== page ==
It doesn’t seem possible that we have reached the mid-point in the 2013 racing season already. Wasn’t it just yesterday that our jaws hit the floor upon hearing of Sal Fish’s sale of SCORE to Roger Norman? But time and progress marches ever forward. With the first half of this racing year and the 4th of July holiday now nothing but memories, taking stock of where our sport sits with so much hope and potential on the line in 2013 seems like the right thing to do?
So, without further rambling, here are the three biggest and most impactful developments of this very pivotal year in off-road motorsports:
SST: A MIXED BAG
At this point in its short life, it’s really unclear how to judge the first season of Robby Gordon’s ambitious and expensive Stadium Super Truck (SST) endeavor. There has been lots of good, some bad, and just recently it seems, a touch of ugly.
Let’s start with the upside. Despite the many naysayers, Mr. Gordon and his crew thrashed and clawed their way to the historic SST premiere in the cavernous space of the University of Phoenix Stadium. Thousands of man hours went into building the new fleet of trucks, and 400 dump trucks delivered the dirt needed to transform a modern football stadium into Gordon’s version of the old Mickey Thompson stadium racing. Most importantly, the often mercurial racer did what exactly he said he was going to do — thus laying an improbably successful smack down to those who didn’t believe.
In the months since Phoenix, Gordon hit more homers that seemed impossible just a year ago – namely having the Stadium Super Trucks on display on the streets of Long Beach for the Toyota Grand Prix; taking his show to the hallowed ground of the Los Angeles Coliseum and also delivering on an NBC television package. The on-track action with the newly designed trucks also proved remarkable, especially in the hands of such veterans as Rob MacCachren, Justin Lofton, P.J. Jones and Gordon himself.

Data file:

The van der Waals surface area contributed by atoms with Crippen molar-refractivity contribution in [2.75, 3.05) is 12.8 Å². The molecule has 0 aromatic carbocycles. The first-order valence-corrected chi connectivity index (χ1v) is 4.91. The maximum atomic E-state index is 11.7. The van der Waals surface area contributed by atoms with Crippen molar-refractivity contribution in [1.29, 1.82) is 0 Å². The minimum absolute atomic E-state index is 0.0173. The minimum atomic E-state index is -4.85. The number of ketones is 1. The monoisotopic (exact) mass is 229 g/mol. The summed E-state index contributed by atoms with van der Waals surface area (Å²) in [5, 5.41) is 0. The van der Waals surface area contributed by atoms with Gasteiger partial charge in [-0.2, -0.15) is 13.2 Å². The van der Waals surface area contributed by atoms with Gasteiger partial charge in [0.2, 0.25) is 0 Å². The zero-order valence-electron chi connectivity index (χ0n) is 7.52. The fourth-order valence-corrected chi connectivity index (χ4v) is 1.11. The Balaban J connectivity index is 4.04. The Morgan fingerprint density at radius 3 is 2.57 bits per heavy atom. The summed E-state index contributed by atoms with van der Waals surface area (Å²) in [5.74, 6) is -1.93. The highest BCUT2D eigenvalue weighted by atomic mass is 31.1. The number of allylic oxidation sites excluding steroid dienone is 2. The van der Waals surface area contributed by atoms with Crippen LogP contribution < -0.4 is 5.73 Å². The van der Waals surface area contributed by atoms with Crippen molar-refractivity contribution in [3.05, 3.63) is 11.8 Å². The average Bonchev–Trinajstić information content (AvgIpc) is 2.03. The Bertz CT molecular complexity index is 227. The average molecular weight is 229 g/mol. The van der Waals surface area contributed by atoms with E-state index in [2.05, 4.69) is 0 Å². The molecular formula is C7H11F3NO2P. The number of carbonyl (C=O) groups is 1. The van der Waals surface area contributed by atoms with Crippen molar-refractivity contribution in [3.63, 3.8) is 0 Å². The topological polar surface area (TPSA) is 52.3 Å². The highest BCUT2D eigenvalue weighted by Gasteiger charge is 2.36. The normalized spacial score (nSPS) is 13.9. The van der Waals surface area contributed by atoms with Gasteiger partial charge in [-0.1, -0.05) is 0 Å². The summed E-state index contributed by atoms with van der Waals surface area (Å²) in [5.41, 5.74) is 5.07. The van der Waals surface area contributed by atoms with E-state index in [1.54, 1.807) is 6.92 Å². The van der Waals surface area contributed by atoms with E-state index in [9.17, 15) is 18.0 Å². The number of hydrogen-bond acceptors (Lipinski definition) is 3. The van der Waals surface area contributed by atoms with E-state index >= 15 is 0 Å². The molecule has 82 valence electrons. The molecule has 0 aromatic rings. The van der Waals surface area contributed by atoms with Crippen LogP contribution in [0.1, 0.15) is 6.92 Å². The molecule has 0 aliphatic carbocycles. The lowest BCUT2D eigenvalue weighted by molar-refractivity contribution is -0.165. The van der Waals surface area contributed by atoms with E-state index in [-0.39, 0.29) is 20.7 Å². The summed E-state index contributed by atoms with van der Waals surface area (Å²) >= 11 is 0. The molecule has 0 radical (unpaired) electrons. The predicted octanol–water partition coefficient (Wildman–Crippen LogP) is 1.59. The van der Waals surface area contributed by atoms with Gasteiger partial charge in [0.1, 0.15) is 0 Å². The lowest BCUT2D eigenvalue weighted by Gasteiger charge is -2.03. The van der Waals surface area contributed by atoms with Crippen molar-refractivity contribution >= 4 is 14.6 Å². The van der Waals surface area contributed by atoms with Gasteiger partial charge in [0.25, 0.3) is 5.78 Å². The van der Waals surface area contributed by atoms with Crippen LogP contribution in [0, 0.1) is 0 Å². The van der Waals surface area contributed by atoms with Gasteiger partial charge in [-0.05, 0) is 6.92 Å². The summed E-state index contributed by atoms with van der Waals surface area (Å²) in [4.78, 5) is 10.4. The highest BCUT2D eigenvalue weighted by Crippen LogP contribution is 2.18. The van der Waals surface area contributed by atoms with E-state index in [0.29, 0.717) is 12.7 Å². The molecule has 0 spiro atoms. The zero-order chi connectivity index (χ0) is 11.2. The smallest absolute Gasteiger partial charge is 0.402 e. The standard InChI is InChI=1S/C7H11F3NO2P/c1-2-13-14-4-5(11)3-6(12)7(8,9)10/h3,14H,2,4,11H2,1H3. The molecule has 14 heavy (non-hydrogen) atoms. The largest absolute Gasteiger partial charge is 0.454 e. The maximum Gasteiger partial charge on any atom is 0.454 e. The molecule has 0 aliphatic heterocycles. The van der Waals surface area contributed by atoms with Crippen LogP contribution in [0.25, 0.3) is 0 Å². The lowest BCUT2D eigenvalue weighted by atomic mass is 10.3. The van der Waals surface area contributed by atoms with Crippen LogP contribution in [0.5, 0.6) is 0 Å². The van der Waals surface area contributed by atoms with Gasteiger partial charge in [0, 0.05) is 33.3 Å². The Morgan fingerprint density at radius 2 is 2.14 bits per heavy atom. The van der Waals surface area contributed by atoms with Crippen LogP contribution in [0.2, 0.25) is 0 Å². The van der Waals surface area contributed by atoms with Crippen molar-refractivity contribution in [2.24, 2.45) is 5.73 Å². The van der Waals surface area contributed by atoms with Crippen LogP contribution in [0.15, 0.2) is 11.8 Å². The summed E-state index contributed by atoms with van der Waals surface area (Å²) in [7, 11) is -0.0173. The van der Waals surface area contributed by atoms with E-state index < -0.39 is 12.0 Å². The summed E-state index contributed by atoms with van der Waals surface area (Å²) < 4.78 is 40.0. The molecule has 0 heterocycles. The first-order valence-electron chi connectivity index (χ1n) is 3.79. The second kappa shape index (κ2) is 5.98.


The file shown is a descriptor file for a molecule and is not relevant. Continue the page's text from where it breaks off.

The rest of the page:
Truthfully, the bad has been really inflicted by Robby himself – mainly in announcing an overly ambitious national schedule that meant taking his expensive show on the road during its first season of operation. The SST crew managed to execute six races in just nine weeks, but a challenging trip to St. Louis that failed to meet ticket sales objectives forced Gordon to reset the bar. As a result, SST events in Chicago’s Soldier Field, Atlanta’s Georgia Dome, Dallas Cowboys Stadium and the Minneapolis Metrodome were replaced by far less financially taxing visits to the Toronto IndyCar Series race, a co-race with TORC at Chicagoland Speedway and a return to Crandon International over the Labor Day weekend.
Of course, history will note that there is no shame in this return to earth from Gordon’s original plans. Even in the Mickey Thompson series’ heyday, the show never really found an audience outside of big events in the southwest. Rumor has it the stadium shows were costing up to seven figures to produce, and without a big sponsor or sponsors to help build an audience over several years (or more), the excessive bleeding had to be stemmed.
Now whether or not this financial burden had any effect on the now severed relationship between Gordon and businessman/partner Clyde Stacy. Robby confirmed to me that the ties had been broken, and that he “now has to do what I always do, just dig deeper and work harder.” He has pulled off miracles up until now, but the next six months in SST’s history should be interesting to say the least.
GROWING PAINS AT SCORE
We all realized that the sudden retirement of Sal Fish resulting from the purchase of SCORE International by Roger Norman would change the course of desert racing’s future. In my December season preview column, I made the suggestion that “the real significance of SCORE International’s takeover by Roger Norman’s regime won’t be fully realized until well into next year – or longer.” While that may be true, already certain things are coming into focus after two races at the San Felipe 250 and the Baja 500 under Norman’s regime.
Just as in life, change can be difficult. And certainly it’s clear that Norman and his crew had no intention of keeping things status quo. Right from the get-go, it was obvious that this is not your father’s (or even older brother’s) SCORE International. Such improvements as more efficient online registration and the advent of the weekly DirtLive Internet broadcasts were brimming with hope and potential. The nearly instant influx of Monster Energy as a partner for SCORE’s marketing efforts added instant status and resources – especially in area such as onsite hospitality.